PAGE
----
Posted in: Infrastructure,
by Patrick DeHaan on Dec 7, 2011 10:46 AM
The Energy Information Administration released its weekly report on the condition of petroleum inventories in the United States today.
Here are some highlights:
Crude oil inventories increased by 1.3 million barrels to a total of 336.1 million barrels. At 336.1 million barrels, inventories are 19.8 million barrels below last year (-5.6%) and are in the upper limit of the average range.
Gasoline inventories increased by 5.1 million barrels to 215.0 million barrels. At 215.0 million barrels, inventories are 1.0 million barrels, or 0.5% higher than last year. Here's how individual regions and their gasoline inventory fared last week: East Coast (+2.6mb); Midwest (+1.5mb); Gulf Coast (+0.2mb); Rockies (+0.6mb); and West Coast (+0.2mb). It is important to note which regions saw increases/decreases as this information likely drives prices up (in the case of falling inventories), or down (in the case of rising inventories).
DISTILLATE (diesel, heating oil) INVENTORIES:
Distillate inventories increased by 2.5 million barrels to a total of 141.0 million barrels. At 141.0 million barrels, inventories are now 12.0% lower than a year ago. Total distillate inventories stand 19.2 million barrels lower than their year ago level.
Refinery utilization rose to 84.6%, a rise of 3.1% vs. last week's numbers. Gasoline production decreased last week averaging 9.1 million barrels per day while distillate fuel production increased, averaging 5.0 million barrels per day.
Utilization rates for the last week were as follows: East Coast: 64.4%, Midwest: 97.4%, Gulf Coast: 90.1%, Rocky Mountain: 90.5%, West Coast: 81.3%. These percentages show how much of a region's overall capacity were used to refine oil. It is important to note these percentages, because the lower the utilization percent, the lower output, which has a direct impact on local gasoline prices. If refiners in your region have low output, your more likely to see prices rise.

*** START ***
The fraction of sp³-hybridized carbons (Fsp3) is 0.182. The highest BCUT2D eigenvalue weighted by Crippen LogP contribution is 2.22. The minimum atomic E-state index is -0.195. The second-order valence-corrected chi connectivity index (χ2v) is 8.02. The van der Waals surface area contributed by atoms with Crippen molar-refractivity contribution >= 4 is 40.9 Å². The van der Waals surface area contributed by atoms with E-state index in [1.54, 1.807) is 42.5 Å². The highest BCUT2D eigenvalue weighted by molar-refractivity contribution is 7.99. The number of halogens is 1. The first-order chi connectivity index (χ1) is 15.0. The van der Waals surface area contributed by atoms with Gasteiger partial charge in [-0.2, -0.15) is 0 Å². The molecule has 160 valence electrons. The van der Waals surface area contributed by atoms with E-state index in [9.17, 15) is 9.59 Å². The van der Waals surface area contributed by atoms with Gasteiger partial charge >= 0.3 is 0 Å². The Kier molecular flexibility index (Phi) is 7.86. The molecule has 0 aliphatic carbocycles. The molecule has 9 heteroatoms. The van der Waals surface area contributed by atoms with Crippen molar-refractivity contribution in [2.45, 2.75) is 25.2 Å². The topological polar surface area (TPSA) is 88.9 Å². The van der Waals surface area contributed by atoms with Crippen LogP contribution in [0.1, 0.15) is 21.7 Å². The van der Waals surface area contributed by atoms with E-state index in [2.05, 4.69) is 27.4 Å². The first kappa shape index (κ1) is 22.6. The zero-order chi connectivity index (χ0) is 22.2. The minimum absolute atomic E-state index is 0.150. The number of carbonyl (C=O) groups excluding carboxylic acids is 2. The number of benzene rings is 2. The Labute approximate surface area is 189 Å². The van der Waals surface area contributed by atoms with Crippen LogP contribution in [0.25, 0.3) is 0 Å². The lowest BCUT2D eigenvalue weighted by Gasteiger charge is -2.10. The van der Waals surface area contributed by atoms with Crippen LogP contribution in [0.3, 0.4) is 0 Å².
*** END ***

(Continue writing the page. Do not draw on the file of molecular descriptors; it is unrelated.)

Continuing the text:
Total oil stocks in the United States are down 46.8 million barrels (-4.3%) over last year and stand at 1.054 billion barrels (excluding the Strategic Petroleum Reserve).
The U.S. imported 619,000 barrels per day of gasoline and 150,000bpd of distillate fuels. However, during the same time frame, the U.S. exported 529,000bpd of gasoline and 948,000bpd of distillates. In total, U.S. refineries exported nearly 2.9 million barrels per DAY of oil and products! (These numbers are last weeks numbers. New numbers become available Thursdays)
This was a great report. Big gain in gasoline inventories, refinery utilization rose three percentage points, a gain in distillates as well! In just one week, we saw overall inventories grow a massive 9.5 million barrels. Not too shabby! Demand is down to 18.5 million barrels per day, about 2.8% lower than last year. Gasoline demand is quite soft, just 8.6 million barrels per day, down 3.5% vs. last year.